FARGO — Since the start of the pandemic, calls for domestic violence are up, but the number of women seeking help at emergency shelters are down.

The YWCA Cass-Clay is seeing fewer women and children showing up at its doors, looking to escape sexual and domestic violence, but from March through May, calls for help from domestic violence are up by nearly 20%, compared to last year.

YWCA Executive Director Erin Prochnow said for every 10 people that call for assistance, one will arrive. They have monitored Red River Dispatch call logs, indicating the problem of domestic violence is still a problem.

"I think it's really easy for people to say, 'Oh that doesn't affect me. That doesn't happen here', and we're here to say it does," Prochnow said.

She has spoken with several other shelters in the region that are experiencing a similar drop in women and children seeking shelter. Due to the pandemic, it has become even more challenging for victims to leave their abusers.

WDAY logo
listen live
watch live

"What we're hearing, from those that do call, is that it's difficult to find a safety opportunity to leave," Prochnow said.

Prochnow said another reason people aren't seeking shelter has to do with social distancing.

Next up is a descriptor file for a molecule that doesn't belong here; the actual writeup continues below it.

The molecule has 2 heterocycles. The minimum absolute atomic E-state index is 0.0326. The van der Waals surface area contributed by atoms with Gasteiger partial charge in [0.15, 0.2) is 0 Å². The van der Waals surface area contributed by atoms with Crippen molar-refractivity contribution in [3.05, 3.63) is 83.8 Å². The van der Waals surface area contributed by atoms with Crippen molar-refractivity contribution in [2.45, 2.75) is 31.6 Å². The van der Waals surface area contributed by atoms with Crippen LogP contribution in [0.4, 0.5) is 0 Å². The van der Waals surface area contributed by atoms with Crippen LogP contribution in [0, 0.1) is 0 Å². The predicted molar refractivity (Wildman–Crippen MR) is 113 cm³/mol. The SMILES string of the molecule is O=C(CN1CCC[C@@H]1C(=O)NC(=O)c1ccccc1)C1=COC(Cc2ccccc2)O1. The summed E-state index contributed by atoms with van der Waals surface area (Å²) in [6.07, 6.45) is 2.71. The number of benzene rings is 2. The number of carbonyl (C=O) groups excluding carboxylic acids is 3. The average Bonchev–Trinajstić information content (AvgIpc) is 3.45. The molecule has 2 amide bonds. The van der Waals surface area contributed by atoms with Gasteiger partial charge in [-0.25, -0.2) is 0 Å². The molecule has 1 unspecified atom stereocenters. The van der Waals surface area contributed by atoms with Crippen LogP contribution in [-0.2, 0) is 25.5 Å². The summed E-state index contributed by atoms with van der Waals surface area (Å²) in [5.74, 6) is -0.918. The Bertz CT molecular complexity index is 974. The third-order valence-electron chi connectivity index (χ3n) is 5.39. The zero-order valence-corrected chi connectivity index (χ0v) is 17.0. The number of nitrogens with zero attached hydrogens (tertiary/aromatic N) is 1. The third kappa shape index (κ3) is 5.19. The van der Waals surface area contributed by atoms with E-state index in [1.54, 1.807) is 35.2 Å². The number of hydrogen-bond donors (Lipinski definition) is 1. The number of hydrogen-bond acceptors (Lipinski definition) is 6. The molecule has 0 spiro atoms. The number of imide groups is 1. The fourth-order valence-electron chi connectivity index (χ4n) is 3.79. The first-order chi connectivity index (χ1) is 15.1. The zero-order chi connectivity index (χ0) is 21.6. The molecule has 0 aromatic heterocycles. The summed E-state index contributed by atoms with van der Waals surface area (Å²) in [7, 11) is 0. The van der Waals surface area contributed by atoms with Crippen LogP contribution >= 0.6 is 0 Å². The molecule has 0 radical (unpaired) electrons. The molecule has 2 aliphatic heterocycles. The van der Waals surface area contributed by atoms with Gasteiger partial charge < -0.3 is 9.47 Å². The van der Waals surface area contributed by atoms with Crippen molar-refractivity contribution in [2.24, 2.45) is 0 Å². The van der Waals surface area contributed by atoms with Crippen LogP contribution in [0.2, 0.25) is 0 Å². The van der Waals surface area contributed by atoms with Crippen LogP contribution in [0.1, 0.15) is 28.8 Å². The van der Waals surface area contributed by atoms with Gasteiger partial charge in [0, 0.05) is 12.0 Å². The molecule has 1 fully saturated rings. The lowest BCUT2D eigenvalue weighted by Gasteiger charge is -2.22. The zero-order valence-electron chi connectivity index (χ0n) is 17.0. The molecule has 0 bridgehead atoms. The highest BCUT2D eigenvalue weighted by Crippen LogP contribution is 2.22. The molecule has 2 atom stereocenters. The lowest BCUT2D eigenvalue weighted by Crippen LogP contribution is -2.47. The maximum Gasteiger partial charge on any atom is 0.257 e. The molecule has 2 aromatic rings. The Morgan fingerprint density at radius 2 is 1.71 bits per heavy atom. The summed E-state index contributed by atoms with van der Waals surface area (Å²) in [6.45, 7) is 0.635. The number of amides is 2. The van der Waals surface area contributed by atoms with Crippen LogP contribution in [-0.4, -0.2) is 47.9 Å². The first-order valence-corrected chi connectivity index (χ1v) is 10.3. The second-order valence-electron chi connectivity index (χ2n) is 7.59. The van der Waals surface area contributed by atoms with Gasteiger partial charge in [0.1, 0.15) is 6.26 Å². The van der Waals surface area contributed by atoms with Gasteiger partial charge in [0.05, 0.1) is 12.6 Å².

"Say I'm a single woman and there's another single woman checking in," Prochnow said. "Usually speaking, we can be roommates, but in this time of COVID, we can't place people in the same room unless they're in the same family structure."

The YWCA has lowered its capacity because of the pandemic, but it hasn't turned anyone away. In late May, the YWCA evacuated the shelter after some residents tested positive for coronavirus. Then, the shelter was professionally sanitized and cleaned while the building was empty.

The YWCA has roughly 60 people staying in the emergency shelter and an additional 150 in their transitional and permanent housing support program.

Prochnow said everyone at the shelter gets tested once a week for coronavirus, and they're continuing to do what they can to help families in need like offering food support for those falling on hard times.

Despite the pandemic, the YWCA's message remains the same.

"We're here for you, we believe you, and if you need help, please call," Prochnow said.